The Bad Plan of the U.S. Air Force
Published Thursday, September 16, 2010
Maybe the U.S. Air Force thought no one would notice its plan to turn some 87,000 square miles of northern New Mexico and southern Colorado into a training ground for Low Altitude Tactical Navigation (LATN) if their copy announcing it were measured in square inches. The plan provides for 688 flights every year by pilots of both the C-130 Hercules and the CV-22 Osprey airplanes. Low Altitude means flying 200 feet above the ground—in high altitude mountains.
The Air Force will do an Environmental Assessment (EA) of its plans and is calling for public comments by October 4 to go in its Draft EA—not much wiggle room for protest. There’s hopeful talk of public hearings for the LATN proposal. You can call for them on the comment form at the Cannon A.F. Base website at http://www.cannon.af.mil (Once you fill out your form, the website makes no provision to hit “Send.” Simply copy your filled-in form and paste it in your email to the address on the form.)
The Air Force says it picked the northern NM and southern CO area because “they lack a large civilian population.” Tell this to the people in El Salto or Taos Ski Valley. That “empty space,” as the A.F. must perceive it, teems with plant and animal life, which, of course, includes us.
The Air Force’s assumption that civilians won’t mind the pilots practicing “after dusk” reminds me of the joke about the astronauts from a backward country who boast that they are flying to the sun. To those who criticize them for being stupid because they will be burnt up, the astronauts reply not to worry because they are going at night!
First, the plan is a disturbance of nature. How do you measure the beautiful silence in our area, the silence in which we can hear nature speak? How do you measure the Dark Sky spangled with stars offering true awe and mysterious balm not only to us who live here but to tourists from lighted cities from which they seek respite? The plan will not only devalue our property but degrade our quality of life.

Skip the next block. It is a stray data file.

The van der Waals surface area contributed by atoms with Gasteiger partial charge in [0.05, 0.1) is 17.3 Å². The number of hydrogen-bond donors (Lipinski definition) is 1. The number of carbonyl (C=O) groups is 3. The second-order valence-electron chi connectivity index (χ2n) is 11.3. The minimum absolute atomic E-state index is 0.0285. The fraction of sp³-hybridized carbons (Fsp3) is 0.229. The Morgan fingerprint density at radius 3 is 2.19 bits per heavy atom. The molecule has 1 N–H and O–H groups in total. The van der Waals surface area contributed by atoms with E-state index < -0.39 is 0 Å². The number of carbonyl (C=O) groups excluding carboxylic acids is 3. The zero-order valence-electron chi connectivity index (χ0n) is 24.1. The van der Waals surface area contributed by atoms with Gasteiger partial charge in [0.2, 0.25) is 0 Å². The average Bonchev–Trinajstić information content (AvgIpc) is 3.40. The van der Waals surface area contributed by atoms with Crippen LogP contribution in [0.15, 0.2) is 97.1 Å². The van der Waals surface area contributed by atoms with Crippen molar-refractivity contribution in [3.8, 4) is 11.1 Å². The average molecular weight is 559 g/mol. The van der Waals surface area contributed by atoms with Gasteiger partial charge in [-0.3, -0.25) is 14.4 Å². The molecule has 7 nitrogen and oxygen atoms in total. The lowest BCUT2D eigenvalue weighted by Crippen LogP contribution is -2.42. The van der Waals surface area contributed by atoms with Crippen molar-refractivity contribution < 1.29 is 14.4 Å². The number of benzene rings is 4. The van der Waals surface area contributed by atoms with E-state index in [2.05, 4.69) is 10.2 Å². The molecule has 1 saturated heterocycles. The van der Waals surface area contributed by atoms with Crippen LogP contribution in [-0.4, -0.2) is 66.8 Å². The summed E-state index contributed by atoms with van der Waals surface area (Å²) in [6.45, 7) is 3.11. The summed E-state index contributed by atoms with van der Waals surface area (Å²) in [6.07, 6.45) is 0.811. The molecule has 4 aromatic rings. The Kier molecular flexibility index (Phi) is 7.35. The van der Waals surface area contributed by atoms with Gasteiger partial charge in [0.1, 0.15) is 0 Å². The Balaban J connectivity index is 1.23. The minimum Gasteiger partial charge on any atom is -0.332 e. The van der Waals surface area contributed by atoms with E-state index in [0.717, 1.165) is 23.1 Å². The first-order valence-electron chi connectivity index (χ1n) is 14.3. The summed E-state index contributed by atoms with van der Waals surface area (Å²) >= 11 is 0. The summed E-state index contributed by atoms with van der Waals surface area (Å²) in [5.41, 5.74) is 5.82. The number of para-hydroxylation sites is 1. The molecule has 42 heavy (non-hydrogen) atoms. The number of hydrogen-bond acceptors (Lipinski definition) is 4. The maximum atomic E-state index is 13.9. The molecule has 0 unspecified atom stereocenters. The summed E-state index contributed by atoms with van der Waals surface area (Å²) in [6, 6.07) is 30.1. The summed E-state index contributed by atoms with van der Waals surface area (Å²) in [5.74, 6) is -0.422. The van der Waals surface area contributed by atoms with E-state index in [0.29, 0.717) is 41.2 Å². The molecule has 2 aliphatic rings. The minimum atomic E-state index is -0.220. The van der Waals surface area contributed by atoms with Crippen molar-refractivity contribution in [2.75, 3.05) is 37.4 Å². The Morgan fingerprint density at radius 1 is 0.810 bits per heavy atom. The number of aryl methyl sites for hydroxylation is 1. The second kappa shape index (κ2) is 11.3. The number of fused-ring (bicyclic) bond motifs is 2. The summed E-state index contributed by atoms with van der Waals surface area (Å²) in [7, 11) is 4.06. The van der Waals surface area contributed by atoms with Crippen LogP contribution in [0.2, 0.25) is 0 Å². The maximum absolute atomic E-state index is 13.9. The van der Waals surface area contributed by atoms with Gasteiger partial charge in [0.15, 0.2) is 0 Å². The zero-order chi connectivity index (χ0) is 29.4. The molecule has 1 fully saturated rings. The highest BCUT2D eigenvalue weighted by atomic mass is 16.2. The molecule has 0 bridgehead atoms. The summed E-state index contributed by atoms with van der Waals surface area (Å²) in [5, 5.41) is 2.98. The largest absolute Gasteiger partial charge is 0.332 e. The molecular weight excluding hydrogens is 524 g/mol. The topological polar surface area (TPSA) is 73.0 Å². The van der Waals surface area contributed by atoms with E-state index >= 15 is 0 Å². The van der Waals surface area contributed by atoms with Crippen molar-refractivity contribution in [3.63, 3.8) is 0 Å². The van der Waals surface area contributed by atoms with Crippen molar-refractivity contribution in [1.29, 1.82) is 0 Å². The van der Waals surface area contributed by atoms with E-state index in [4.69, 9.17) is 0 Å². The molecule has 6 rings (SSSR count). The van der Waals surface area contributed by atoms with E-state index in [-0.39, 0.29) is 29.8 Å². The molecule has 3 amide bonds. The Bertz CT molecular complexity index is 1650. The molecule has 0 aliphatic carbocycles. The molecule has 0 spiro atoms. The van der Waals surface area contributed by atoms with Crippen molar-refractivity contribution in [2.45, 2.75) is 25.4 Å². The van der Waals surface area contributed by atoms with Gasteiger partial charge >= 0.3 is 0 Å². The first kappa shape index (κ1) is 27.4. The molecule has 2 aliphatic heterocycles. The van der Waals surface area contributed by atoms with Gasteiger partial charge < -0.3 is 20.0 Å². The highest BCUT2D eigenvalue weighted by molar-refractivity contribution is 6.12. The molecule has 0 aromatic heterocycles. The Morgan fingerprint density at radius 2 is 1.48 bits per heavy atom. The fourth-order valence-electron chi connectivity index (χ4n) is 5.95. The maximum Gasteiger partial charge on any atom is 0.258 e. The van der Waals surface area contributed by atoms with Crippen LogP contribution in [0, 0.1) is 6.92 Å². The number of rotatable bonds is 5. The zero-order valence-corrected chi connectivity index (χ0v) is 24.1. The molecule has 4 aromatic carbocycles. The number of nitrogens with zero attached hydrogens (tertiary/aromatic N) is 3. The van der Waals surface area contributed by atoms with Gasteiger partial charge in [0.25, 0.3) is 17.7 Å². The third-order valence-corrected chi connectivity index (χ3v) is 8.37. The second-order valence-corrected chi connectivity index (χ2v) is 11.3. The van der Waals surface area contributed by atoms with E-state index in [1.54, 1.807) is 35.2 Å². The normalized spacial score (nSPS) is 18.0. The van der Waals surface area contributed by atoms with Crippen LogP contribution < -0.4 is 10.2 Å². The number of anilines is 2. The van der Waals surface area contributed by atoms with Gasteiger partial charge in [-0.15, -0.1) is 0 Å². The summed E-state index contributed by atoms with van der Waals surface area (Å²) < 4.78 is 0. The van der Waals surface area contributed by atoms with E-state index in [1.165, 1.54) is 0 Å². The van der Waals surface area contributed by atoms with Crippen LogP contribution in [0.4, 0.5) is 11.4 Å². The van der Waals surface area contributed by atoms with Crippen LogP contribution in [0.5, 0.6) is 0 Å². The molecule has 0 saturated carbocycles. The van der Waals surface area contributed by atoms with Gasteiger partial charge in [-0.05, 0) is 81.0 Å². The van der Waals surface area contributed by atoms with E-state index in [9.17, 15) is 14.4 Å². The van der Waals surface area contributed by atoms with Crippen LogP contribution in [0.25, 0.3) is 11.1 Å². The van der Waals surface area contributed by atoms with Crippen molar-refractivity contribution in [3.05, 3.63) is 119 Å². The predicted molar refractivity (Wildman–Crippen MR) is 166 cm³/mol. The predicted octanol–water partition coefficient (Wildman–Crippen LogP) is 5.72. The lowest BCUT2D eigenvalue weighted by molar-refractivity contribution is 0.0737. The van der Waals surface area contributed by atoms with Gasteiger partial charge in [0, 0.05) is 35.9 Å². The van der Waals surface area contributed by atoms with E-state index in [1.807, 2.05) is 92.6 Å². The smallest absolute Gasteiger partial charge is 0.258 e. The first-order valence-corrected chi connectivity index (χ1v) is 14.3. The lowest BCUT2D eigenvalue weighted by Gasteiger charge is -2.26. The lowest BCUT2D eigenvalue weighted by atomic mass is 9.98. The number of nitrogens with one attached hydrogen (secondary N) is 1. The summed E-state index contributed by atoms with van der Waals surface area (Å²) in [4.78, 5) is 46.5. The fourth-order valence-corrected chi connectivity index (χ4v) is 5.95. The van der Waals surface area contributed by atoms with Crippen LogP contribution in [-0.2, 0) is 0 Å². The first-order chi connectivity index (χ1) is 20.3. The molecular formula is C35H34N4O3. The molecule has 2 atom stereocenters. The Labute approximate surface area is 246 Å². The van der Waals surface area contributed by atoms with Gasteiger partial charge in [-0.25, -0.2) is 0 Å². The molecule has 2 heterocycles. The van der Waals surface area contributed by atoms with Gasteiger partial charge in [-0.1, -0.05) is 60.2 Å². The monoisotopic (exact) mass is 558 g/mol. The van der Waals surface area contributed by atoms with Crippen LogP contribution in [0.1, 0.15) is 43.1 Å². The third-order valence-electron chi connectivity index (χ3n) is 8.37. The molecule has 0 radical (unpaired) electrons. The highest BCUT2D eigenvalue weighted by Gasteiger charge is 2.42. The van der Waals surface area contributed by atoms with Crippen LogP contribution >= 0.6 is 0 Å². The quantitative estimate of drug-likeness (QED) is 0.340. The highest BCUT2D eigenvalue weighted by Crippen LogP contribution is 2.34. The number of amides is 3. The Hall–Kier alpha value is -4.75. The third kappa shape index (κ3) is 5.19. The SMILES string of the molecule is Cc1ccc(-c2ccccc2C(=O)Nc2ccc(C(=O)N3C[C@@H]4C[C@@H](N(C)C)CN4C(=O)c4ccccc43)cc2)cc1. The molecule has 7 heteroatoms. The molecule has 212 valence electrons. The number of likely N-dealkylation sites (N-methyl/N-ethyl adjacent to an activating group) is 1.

From the Air Force’s own fact sheet, the C-130 Hercules can land and take off from rough, dirt strips and is the prime transport for dropping paratroopers and equipment as large as helicopters and tanks into war zones, as well as other more benign cargo. The lumbering C-130 is 97 feet long—a little over 40 per cent of the size of a commercial 747.
The CV-22 Osprey can take off and land vertically like a helicopter but once airborne, fly forward with its 84-foot wing-span like a plane. It can refuel a C-130 Hercules undetected at night. Refueling will be part of its practicing missions.
Second, the plan is a waste of money. Take the CV-22, which in 2006 cost $89 million. Lockheed Martin, the manufacturer of the aircraft, is no doubt proud that in 2010 the price has come down to $76 million. The operating cost of one CV-22 is $11,000 an hour. Let’s keep these figures in mind as we think of the needs of our own community.
In just the few years since UNM-Taos became an official branch of the University of New Mexico, its student population has soared to 1,500 students! To serve the students and community, the UNM-Taos Library is doing its admirable best in its temporary quarters on Civic Plaza Drive. But the reality is that in its computer room, the Library can offer only 17 computers to its 1,500 students; and in its reading room, only 24 chairs. For want of $7.5 million, only 1/10th of the cost of a CV-22, the new UNM-Taos Library at Klauer Campus exits only on the drawing boards of Spears Architects of Santa Fe.
We say to the U.S. Air Force at Cannon Air Force Base, New Mexico, stick to your existing training route. Don’t even think of flying around our majestic mountains and polluting our space with noise and exhaust fumes. Moreover, we want you to ground a CV-22 for 682 hours and give the $7.5 million operating costs you save to the UNM-Taos Library so it can start building.